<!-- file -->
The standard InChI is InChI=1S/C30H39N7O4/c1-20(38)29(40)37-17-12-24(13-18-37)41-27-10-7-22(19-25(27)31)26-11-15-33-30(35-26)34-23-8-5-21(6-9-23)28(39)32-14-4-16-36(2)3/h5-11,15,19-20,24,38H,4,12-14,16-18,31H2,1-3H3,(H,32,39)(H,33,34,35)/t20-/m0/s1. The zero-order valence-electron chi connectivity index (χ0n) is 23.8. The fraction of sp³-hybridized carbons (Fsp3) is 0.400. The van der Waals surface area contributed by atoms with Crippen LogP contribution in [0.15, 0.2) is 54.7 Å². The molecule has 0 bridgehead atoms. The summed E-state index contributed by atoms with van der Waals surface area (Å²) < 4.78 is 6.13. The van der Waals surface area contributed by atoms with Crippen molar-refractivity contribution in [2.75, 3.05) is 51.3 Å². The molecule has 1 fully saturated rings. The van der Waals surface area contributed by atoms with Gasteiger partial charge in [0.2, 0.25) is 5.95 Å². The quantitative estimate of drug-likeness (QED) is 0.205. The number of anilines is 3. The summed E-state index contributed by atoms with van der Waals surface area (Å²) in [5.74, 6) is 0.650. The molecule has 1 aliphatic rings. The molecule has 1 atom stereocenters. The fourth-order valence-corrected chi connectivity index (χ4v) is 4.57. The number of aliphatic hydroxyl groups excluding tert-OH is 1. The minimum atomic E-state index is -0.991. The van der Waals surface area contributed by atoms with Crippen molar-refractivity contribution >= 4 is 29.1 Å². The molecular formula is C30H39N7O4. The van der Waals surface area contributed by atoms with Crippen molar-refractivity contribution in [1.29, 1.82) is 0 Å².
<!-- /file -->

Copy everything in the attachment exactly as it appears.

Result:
The standard InChI is InChI=1S/C30H39N7O4/c1-20(38)29(40)37-17-12-24(13-18-37)41-27-10-7-22(19-25(27)31)26-11-15-33-30(35-26)34-23-8-5-21(6-9-23)28(39)32-14-4-16-36(2)3/h5-11,15,19-20,24,38H,4,12-14,16-18,31H2,1-3H3,(H,32,39)(H,33,34,35)/t20-/m0/s1. The zero-order valence-electron chi connectivity index (χ0n) is 23.8. The fraction of sp³-hybridized carbons (Fsp3) is 0.400. The van der Waals surface area contributed by atoms with Crippen LogP contribution in [0.15, 0.2) is 54.7 Å². The molecule has 0 bridgehead atoms. The summed E-state index contributed by atoms with van der Waals surface area (Å²) < 4.78 is 6.13. The van der Waals surface area contributed by atoms with Crippen molar-refractivity contribution in [2.75, 3.05) is 51.3 Å². The molecule has 1 fully saturated rings. The van der Waals surface area contributed by atoms with Gasteiger partial charge in [0.2, 0.25) is 5.95 Å². The quantitative estimate of drug-likeness (QED) is 0.205. The number of anilines is 3. The summed E-state index contributed by atoms with van der Waals surface area (Å²) in [5.74, 6) is 0.650. The molecule has 1 aliphatic rings. The molecule has 1 atom stereocenters. The fourth-order valence-corrected chi connectivity index (χ4v) is 4.57. The number of aliphatic hydroxyl groups excluding tert-OH is 1. The minimum atomic E-state index is -0.991. The van der Waals surface area contributed by atoms with Crippen molar-refractivity contribution >= 4 is 29.1 Å². The molecular formula is C30H39N7O4. The van der Waals surface area contributed by atoms with Crippen molar-refractivity contribution in [1.29, 1.82) is 0 Å².